Android Authentication Vulnerability

Back in February of this year, Dan Wallach, a computer science professor at Rice University, posted an article at the Freedom to Tinker blog about the results of a class experiment using a WiFi “sniffer” to eavesdrop on communications from an Android smartphone.  One of the things he noted was that communications to and from some services, such as Google Calendar, were done in clear text.  This issue has resurfaced in the last few days, because a group of researchers at Universität Ulm in Germany published a note on their work, demonstrating that there was an exploitable security vulnerability.

The vulnerability exists in Android versions prior to 2.3.4 (the most recent version).  It is not really a vulnerability in the Android OS, but a consequence of the clientLogin protocol, which is used to authenticate the user, being transmitted in clear text.  Under this protocol, when the user has entered his user ID and password, an authentication token is returned to the browser, which is used for subsequent session authentication.  If the plain-text token can be sniffed, an attacker can impersonate the user.  (This is very similar to the technique used for browser session hijacking embodied in the Firesheep extension for Firefox.)  The exposure is made greater because the authentication tokens typically have a long lifetime (up to two weeks).

Beginning with Android 2.3.4, the clientLogin protocol and subsequent communications are done with a secure encrypted (https:) protocol, at least for the Calendar and Contact applications, which removes the vulnerability.  (Some applications, such as Picasa, still appear to be vulnerable.)   However, as an article at Ars Technica points out, the absence of a systematic software update procedure for smartphones means that most users are still vulnerable.

Although the bug has already been fixed (for calendar and contact sync, but not Picasa) in Android 2.3.4—the latest version of the operating system—the vast majority of mobile carriers and handset manufacturers haven’t issued the update yet. According to Google’s own statistics, this means that 99.7 percent of the Android user population is still susceptible to the vulnerability.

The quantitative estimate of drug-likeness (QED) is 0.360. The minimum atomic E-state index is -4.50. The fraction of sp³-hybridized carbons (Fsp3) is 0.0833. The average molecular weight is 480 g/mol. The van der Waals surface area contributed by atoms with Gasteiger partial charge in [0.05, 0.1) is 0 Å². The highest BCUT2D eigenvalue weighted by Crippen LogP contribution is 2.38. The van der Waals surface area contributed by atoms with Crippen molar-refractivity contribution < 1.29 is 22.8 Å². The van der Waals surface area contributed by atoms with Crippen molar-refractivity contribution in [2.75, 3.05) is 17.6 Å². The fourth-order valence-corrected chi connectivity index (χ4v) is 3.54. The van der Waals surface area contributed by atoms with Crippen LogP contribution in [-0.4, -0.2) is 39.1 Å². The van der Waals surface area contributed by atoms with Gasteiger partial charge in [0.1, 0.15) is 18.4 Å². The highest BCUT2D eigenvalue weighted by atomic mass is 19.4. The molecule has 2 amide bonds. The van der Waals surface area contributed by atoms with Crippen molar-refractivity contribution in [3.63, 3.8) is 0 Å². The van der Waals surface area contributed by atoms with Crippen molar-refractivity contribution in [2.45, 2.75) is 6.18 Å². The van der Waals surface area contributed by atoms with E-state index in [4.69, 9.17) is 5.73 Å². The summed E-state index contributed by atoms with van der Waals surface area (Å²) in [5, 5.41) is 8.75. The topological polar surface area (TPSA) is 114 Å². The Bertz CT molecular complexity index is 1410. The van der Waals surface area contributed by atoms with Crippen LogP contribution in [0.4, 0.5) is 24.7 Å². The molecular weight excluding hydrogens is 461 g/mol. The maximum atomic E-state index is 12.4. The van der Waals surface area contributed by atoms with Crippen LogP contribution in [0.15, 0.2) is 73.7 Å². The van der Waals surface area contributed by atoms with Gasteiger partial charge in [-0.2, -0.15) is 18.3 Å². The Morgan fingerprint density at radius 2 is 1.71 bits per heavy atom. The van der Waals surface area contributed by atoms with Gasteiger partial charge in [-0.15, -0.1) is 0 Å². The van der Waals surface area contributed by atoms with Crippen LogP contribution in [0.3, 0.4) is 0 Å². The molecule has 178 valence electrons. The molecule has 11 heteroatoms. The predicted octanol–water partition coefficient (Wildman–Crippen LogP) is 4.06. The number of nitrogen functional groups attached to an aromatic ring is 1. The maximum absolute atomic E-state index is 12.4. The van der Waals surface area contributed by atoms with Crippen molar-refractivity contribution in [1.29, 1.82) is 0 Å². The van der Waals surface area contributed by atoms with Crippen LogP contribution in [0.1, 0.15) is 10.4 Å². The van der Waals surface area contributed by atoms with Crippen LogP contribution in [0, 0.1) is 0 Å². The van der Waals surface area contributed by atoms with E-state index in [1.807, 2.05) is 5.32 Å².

This really is a problem that should have been foreseen.  After all, we do have experience with the (lack of) security consequences of putting general-purpose computing devices in users’ hands without a plan to fix software problems.  Also, especially for wireless devices, there is really no justification for using anything but encrypted communications.

Fortunately, there are some encouraging developments.  A group of large handset vendors and cellular carriers have formed a working task force to develop systematic update policies and guidelines.

Although the initiative is still at a very early stage and the policies it formulates will be entirely voluntary, it already has preliminary buy-in from enough prominent Android stakeholders to make it credible. The leading Android handset manufacturers and all four of the major US carriers are currently involved.

I hope that the group does manage to put some reasonable system in place; we have seen all too often that leaving all of the systems administration to the users is a recipe for trouble.

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